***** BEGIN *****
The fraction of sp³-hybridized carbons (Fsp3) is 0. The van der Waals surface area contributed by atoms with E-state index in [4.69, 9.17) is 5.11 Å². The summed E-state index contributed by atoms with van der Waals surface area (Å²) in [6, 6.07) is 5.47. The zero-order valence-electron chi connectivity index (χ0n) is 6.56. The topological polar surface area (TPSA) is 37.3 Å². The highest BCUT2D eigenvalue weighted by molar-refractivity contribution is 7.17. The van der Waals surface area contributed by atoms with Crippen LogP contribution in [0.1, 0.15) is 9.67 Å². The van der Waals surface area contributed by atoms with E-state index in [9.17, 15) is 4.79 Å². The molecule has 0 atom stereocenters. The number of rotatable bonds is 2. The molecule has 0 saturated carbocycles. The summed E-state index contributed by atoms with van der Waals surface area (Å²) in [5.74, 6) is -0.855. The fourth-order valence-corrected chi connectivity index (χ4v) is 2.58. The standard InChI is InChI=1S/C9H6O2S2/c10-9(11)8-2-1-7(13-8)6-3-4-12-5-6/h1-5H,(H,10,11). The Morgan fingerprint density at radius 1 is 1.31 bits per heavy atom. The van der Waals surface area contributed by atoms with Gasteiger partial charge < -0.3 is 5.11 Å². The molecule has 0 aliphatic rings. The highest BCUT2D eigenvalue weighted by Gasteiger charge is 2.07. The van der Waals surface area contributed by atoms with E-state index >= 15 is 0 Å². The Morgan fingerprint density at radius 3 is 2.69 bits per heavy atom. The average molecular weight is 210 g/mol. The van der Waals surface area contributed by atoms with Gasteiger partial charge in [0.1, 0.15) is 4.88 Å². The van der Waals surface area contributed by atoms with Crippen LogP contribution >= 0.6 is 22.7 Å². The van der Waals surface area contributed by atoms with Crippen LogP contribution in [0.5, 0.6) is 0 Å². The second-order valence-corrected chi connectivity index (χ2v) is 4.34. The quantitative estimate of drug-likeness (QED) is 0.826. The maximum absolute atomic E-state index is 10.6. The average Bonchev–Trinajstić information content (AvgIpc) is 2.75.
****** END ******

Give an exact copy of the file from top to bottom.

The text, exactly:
The fraction of sp³-hybridized carbons (Fsp3) is 0. The van der Waals surface area contributed by atoms with E-state index in [4.69, 9.17) is 5.11 Å². The summed E-state index contributed by atoms with van der Waals surface area (Å²) in [6, 6.07) is 5.47. The zero-order valence-electron chi connectivity index (χ0n) is 6.56. The topological polar surface area (TPSA) is 37.3 Å². The highest BCUT2D eigenvalue weighted by molar-refractivity contribution is 7.17. The van der Waals surface area contributed by atoms with Crippen LogP contribution in [0.1, 0.15) is 9.67 Å². The van der Waals surface area contributed by atoms with E-state index in [9.17, 15) is 4.79 Å². The molecule has 0 atom stereocenters. The number of rotatable bonds is 2. The molecule has 0 saturated carbocycles. The summed E-state index contributed by atoms with van der Waals surface area (Å²) in [5.74, 6) is -0.855. The fourth-order valence-corrected chi connectivity index (χ4v) is 2.58. The standard InChI is InChI=1S/C9H6O2S2/c10-9(11)8-2-1-7(13-8)6-3-4-12-5-6/h1-5H,(H,10,11). The Morgan fingerprint density at radius 1 is 1.31 bits per heavy atom. The van der Waals surface area contributed by atoms with Gasteiger partial charge < -0.3 is 5.11 Å². The molecule has 0 aliphatic rings. The highest BCUT2D eigenvalue weighted by Gasteiger charge is 2.07. The van der Waals surface area contributed by atoms with E-state index >= 15 is 0 Å². The Morgan fingerprint density at radius 3 is 2.69 bits per heavy atom. The average molecular weight is 210 g/mol. The van der Waals surface area contributed by atoms with Gasteiger partial charge in [0.1, 0.15) is 4.88 Å². The van der Waals surface area contributed by atoms with Crippen LogP contribution >= 0.6 is 22.7 Å². The van der Waals surface area contributed by atoms with Crippen LogP contribution in [0.5, 0.6) is 0 Å². The second-order valence-corrected chi connectivity index (χ2v) is 4.34. The quantitative estimate of drug-likeness (QED) is 0.826. The maximum absolute atomic E-state index is 10.6. The average Bonchev–Trinajstić information content (AvgIpc) is 2.75.